Appeal from judgment of sentence of Court of Common Pleas of Dauphin County, No. 1250 C.D. 1971, in case of Commonwealth of Pennsylvania v. Nancy Lee May.
Thomas C. Zerbe, Public Defender, for appellant.
Marion E. MacIntyre, Deputy District Attorney, with him LeRoy S. Zimmerman, District Attorney, for Commonwealth, appellee.
Jones, C. J., Eagen, O'Brien, Roberts, Pomeroy, Nix and Manderino, JJ. Opinion by Mr. Justice Nix. Mr. Justice Eagen dissents.
The appellant, Nancy Lee May, her step-brother, Larry Ray Alleman, and her father, Ray Alleman, lived in a frame cabin near Harrisburg. On March 15, 1971, Larry and a neighbor returned from school at about 3:30 p.m. to find the cabin on fire. Upon discovering that the door was locked, they broke a window, but the intense smoke drove them back. The fire department was sumomned and, when the firemen gained access by breaking down the door, they found the body of Ray Alleman, appellant's father, lying inside the door.
Appellant was arrested the same day and charged with the murder of her father. After a trial by jury she was convicted of murder in the second degree. Post trial motions were argued and denied and the appellant was fined $1,000 and sentenced to not more than twenty years imprisonment. This direct appeal follows.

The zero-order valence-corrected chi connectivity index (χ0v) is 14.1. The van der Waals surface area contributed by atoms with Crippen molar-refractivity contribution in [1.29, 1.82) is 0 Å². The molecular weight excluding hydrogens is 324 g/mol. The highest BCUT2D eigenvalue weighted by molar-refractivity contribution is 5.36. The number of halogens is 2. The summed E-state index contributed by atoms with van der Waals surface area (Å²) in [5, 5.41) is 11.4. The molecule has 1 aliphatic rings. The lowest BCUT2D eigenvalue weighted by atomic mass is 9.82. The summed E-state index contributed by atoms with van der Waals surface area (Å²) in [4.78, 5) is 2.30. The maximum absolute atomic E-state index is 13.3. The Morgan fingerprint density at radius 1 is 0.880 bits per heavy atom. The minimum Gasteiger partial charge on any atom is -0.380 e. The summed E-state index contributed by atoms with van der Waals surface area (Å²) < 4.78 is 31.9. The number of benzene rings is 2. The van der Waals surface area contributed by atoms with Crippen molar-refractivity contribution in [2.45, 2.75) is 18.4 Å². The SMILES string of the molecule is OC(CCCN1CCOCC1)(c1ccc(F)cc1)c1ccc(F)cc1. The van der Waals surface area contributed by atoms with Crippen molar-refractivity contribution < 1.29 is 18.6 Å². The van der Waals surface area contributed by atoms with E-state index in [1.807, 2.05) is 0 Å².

Appellant's sole contention is that the Commonwealth failed to establish the corpus delicti prior to the introduction of her confession.
To establish a criminal case, the Commonwealth has the burden of showing: (a) that a loss has occurred; (b) that this loss occurred through a criminal agency; and (c) that the accused was, in fact, the perpetrator of the deed. Commonwealth v. Burns, 409 Pa. 619, 187 A.2d 552 (1963); Commonwealth v. Homeyer, 373 Pa. 150, 94 A.2d 743 (1953); Commonwealth v. Gardner, 282 Pa. 458, 128 A. 87 (1925). Corpus delicti is a rule of evidence making it mandatory that evidence of the first two elements be presented before the Commonwealth can rely upon statements and declarations of the accused. Commonwealth v. Leamer, 449 Pa. 76, 295 A.2d 272
(1972); Commonwealth v. Palmer, 448 Pa. 282, 292 A.2d 921 (1972); Commonwealth v. Burns, supra; Commonwealth ex rel. Lagana v. Day, 385 Pa. 338, 123 A.2d 172 (1956). Specifically considering an arson murder, the corpus delicti consists of proof of a death resulting from a fire of incendiary origin. Commonwealth v. Bolish, 381 Pa. 500, 113 A.2d 464 (1955).
It has long been the law of this Commonwealth that the prosecution has no duty to affirmatively exclude the possibility of accident or suicide in order to establish the corpus delicti; Commonwealth v. Ross, 403 Pa. 358, 169 A.2d 780 (1961); Commonwealth v. Bishop, 285 Pa. 49, 131 A. 657 (1926); Commonwealth v. Puglise, 276 Pa. 235, 120 A. 401 (1923). Such a requirement would, in effect, require the Commonwealth to exclude every possibility of doubt that death was caused by criminal agency.
In Commonwealth v. Boykin, 450 Pa. 25, 298 A.2d 258 (1972),*fn1 the court held that the Commonwealth was merely required to establish that the death ...